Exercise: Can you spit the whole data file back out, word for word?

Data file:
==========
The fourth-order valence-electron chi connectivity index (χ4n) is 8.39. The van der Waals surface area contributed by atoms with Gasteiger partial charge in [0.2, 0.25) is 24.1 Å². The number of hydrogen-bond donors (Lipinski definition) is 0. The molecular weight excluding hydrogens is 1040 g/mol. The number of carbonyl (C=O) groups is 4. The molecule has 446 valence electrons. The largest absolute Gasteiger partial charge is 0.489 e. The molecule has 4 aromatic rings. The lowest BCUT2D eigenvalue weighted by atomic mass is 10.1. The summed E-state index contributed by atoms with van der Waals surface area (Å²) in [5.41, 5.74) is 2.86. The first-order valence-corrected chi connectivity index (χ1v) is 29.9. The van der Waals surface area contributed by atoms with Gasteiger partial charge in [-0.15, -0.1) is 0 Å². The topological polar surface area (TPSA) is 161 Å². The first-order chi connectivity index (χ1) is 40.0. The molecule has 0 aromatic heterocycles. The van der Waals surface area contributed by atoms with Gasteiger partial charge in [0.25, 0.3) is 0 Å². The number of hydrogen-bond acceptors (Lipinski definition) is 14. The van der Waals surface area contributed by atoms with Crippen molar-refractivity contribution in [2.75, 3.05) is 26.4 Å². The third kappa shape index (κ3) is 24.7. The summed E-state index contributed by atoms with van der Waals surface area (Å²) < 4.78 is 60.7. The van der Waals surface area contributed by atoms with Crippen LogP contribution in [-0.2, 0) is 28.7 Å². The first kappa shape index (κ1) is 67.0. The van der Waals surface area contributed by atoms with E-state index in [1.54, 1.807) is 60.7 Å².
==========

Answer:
The fourth-order valence-electron chi connectivity index (χ4n) is 8.39. The van der Waals surface area contributed by atoms with Gasteiger partial charge in [0.2, 0.25) is 24.1 Å². The number of hydrogen-bond donors (Lipinski definition) is 0. The molecular weight excluding hydrogens is 1040 g/mol. The number of carbonyl (C=O) groups is 4. The molecule has 446 valence electrons. The largest absolute Gasteiger partial charge is 0.489 e. The molecule has 4 aromatic rings. The lowest BCUT2D eigenvalue weighted by atomic mass is 10.1. The summed E-state index contributed by atoms with van der Waals surface area (Å²) in [5.41, 5.74) is 2.86. The first-order valence-corrected chi connectivity index (χ1v) is 29.9. The van der Waals surface area contributed by atoms with Gasteiger partial charge in [-0.15, -0.1) is 0 Å². The topological polar surface area (TPSA) is 161 Å². The first-order chi connectivity index (χ1) is 40.0. The molecule has 0 aromatic heterocycles. The van der Waals surface area contributed by atoms with Gasteiger partial charge in [0.25, 0.3) is 0 Å². The number of hydrogen-bond acceptors (Lipinski definition) is 14. The van der Waals surface area contributed by atoms with Crippen molar-refractivity contribution in [2.75, 3.05) is 26.4 Å². The third kappa shape index (κ3) is 24.7. The summed E-state index contributed by atoms with van der Waals surface area (Å²) < 4.78 is 60.7. The van der Waals surface area contributed by atoms with Crippen LogP contribution in [-0.2, 0) is 28.7 Å². The first kappa shape index (κ1) is 67.0. The van der Waals surface area contributed by atoms with E-state index in [1.54, 1.807) is 60.7 Å².